Before last year's big challenge, it had been over a decade since I'd written fiction in earnest. Poetry and lyrics, yes, but a big meaty story - even just a small story - escaped me.

If there is a fiction writing muscle, I imagine it's closely related to the part of your brain that dares to imagine. Non-fiction, technical writing and web copy are all safe - there's a frame of reference, there are constraints like in bumper bowling.

When you author a piece of fiction, you're in control of all of it. You set the rules of your universe, then work your arse off not to break them. You'd think it'd be easier to stick to your own rules than to someone else's, but when you have the power to make rules, you can also change them. On purpose or by accident. Many times over the course of a first draft. Oops!

In real life, I get nervous controlling the destiny of others. Throughout my career, people would urge me towards leadership, but I never wanted it. I felt guilty all the time about telling people what to do, even when it was my job. I can tell someone, from experience, what will and won't work, but I don't want to tell them what choices to make. I'd rather give them the tools to figure things out for themselves.

You can't do this with fictional characters. Obviously. So the same 'leadership guilt' fears bubble up when I write. How weird is that?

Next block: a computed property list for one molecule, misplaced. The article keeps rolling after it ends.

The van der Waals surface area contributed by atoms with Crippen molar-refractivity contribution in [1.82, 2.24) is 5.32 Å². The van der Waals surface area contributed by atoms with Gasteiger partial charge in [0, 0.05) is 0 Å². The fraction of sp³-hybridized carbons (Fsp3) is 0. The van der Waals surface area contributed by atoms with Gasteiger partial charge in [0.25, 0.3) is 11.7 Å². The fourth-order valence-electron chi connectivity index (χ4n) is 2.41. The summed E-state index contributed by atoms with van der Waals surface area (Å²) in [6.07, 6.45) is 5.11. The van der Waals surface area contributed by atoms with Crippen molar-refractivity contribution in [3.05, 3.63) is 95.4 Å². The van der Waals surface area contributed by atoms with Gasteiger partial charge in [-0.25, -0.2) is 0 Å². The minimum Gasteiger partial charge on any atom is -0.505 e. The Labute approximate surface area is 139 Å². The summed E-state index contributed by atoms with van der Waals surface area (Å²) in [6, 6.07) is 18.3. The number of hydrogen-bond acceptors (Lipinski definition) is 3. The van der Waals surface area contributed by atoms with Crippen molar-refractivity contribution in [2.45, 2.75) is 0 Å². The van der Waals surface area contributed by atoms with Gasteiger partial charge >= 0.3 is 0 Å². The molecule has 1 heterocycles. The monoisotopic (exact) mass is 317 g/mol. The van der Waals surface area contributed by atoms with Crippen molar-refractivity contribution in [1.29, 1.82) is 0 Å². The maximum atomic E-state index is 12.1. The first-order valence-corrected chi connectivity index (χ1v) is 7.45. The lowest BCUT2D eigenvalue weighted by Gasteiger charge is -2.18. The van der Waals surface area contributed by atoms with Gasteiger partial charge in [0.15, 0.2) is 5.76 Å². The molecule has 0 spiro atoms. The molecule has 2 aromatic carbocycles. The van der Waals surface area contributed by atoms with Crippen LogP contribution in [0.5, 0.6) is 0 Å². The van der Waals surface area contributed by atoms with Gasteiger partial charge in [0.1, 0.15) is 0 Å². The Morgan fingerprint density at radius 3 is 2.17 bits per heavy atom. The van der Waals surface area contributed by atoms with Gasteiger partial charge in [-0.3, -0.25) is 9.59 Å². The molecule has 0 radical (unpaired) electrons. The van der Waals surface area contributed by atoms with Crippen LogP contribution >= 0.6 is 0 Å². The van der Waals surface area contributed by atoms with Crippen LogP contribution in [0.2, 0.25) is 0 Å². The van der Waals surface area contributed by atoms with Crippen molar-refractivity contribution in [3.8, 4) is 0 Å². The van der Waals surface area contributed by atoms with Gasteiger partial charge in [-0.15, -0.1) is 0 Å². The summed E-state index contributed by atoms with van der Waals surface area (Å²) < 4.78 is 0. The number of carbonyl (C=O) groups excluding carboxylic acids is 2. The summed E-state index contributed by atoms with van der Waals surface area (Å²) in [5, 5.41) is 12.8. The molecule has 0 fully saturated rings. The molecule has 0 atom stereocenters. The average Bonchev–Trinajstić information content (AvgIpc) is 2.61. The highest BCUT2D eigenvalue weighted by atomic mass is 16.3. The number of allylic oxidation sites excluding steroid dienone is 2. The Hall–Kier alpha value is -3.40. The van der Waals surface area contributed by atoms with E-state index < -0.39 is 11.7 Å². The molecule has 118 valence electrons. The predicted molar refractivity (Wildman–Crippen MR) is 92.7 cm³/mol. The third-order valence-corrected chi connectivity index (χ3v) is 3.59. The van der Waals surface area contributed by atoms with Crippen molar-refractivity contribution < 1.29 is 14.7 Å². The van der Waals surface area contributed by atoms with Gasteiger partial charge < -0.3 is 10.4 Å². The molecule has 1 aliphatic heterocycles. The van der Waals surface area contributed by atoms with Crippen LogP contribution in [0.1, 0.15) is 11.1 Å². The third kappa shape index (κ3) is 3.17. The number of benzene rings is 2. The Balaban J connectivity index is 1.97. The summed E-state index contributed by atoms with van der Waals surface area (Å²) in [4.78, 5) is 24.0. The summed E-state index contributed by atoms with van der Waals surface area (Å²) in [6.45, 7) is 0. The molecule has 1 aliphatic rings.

The human brain has trouble discerning fact from fiction. Input is input, even the input it generates itself. Consciously, you can comprehend what's real and what's not, but at the hardware level, it's all impulse and circuitry. To a writer's brain, the characters are as real as your mum.

So that's why I have trouble bossing them around, interrupting them when they say something boring, and why my first draft, after three months, still sucks a bit. :)

But I'm making progress. I'm two reboots in, and have finally found a direction I think I can make work. I'm writing in 30-minute sets every day - well, most days.

I've also joined a new tiny community of fiction writers. It's a slack chat group, which is perfect because you can drop in and out at you need to. You're not obliged to talk, like you are on forums. Just seeing that little green light next to someone's name makes me feel like I have a gym buddy. Message me on twitter or facebook if you want more details.

Today, I'm writing non-fiction. Flyer copy, a short article for a magazine. But if I get all that done, I may look for short story inspiration at /r/WritingPrompts.